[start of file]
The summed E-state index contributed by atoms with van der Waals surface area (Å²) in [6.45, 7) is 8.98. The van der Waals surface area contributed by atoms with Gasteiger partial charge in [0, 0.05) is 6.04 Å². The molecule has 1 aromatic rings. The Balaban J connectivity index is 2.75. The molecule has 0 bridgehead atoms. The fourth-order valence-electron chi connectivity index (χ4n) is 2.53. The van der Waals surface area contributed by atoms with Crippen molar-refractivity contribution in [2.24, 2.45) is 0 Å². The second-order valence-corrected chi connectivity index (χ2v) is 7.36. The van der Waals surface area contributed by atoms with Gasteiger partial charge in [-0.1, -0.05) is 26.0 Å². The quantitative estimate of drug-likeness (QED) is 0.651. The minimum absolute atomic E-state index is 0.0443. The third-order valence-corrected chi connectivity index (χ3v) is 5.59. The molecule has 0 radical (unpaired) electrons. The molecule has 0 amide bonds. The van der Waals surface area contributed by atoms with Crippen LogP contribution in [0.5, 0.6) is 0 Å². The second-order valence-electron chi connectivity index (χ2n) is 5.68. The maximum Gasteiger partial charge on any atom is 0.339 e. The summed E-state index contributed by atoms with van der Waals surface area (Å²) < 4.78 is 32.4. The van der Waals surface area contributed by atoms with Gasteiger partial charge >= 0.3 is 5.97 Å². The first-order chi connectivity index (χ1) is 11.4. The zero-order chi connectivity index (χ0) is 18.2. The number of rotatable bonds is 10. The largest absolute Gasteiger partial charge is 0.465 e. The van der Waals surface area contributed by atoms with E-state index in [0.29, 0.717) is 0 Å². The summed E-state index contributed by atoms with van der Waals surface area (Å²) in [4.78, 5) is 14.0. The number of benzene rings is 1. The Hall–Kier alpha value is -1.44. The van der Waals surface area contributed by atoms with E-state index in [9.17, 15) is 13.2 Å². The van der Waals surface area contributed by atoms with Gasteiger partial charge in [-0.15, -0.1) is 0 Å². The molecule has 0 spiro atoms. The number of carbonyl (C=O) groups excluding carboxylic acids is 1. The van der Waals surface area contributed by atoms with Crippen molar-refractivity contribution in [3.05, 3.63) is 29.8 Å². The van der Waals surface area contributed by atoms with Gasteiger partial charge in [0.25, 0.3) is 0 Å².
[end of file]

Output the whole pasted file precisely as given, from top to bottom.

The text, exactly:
The summed E-state index contributed by atoms with van der Waals surface area (Å²) in [6.45, 7) is 8.98. The van der Waals surface area contributed by atoms with Gasteiger partial charge in [0, 0.05) is 6.04 Å². The molecule has 1 aromatic rings. The Balaban J connectivity index is 2.75. The molecule has 0 bridgehead atoms. The fourth-order valence-electron chi connectivity index (χ4n) is 2.53. The van der Waals surface area contributed by atoms with Crippen molar-refractivity contribution in [2.24, 2.45) is 0 Å². The second-order valence-corrected chi connectivity index (χ2v) is 7.36. The van der Waals surface area contributed by atoms with Gasteiger partial charge in [-0.1, -0.05) is 26.0 Å². The quantitative estimate of drug-likeness (QED) is 0.651. The minimum absolute atomic E-state index is 0.0443. The third-order valence-corrected chi connectivity index (χ3v) is 5.59. The molecule has 0 radical (unpaired) electrons. The molecule has 0 amide bonds. The van der Waals surface area contributed by atoms with Crippen LogP contribution in [0.5, 0.6) is 0 Å². The second-order valence-electron chi connectivity index (χ2n) is 5.68. The maximum Gasteiger partial charge on any atom is 0.339 e. The summed E-state index contributed by atoms with van der Waals surface area (Å²) < 4.78 is 32.4. The van der Waals surface area contributed by atoms with Gasteiger partial charge >= 0.3 is 5.97 Å². The first-order chi connectivity index (χ1) is 11.4. The zero-order chi connectivity index (χ0) is 18.2. The number of rotatable bonds is 10. The largest absolute Gasteiger partial charge is 0.465 e. The van der Waals surface area contributed by atoms with E-state index in [0.29, 0.717) is 0 Å². The summed E-state index contributed by atoms with van der Waals surface area (Å²) in [4.78, 5) is 14.0. The number of benzene rings is 1. The Hall–Kier alpha value is -1.44. The van der Waals surface area contributed by atoms with E-state index in [9.17, 15) is 13.2 Å². The van der Waals surface area contributed by atoms with Gasteiger partial charge in [-0.15, -0.1) is 0 Å². The molecule has 0 spiro atoms. The number of carbonyl (C=O) groups excluding carboxylic acids is 1. The van der Waals surface area contributed by atoms with Crippen molar-refractivity contribution in [3.05, 3.63) is 29.8 Å². The van der Waals surface area contributed by atoms with Gasteiger partial charge in [0.25, 0.3) is 0 Å².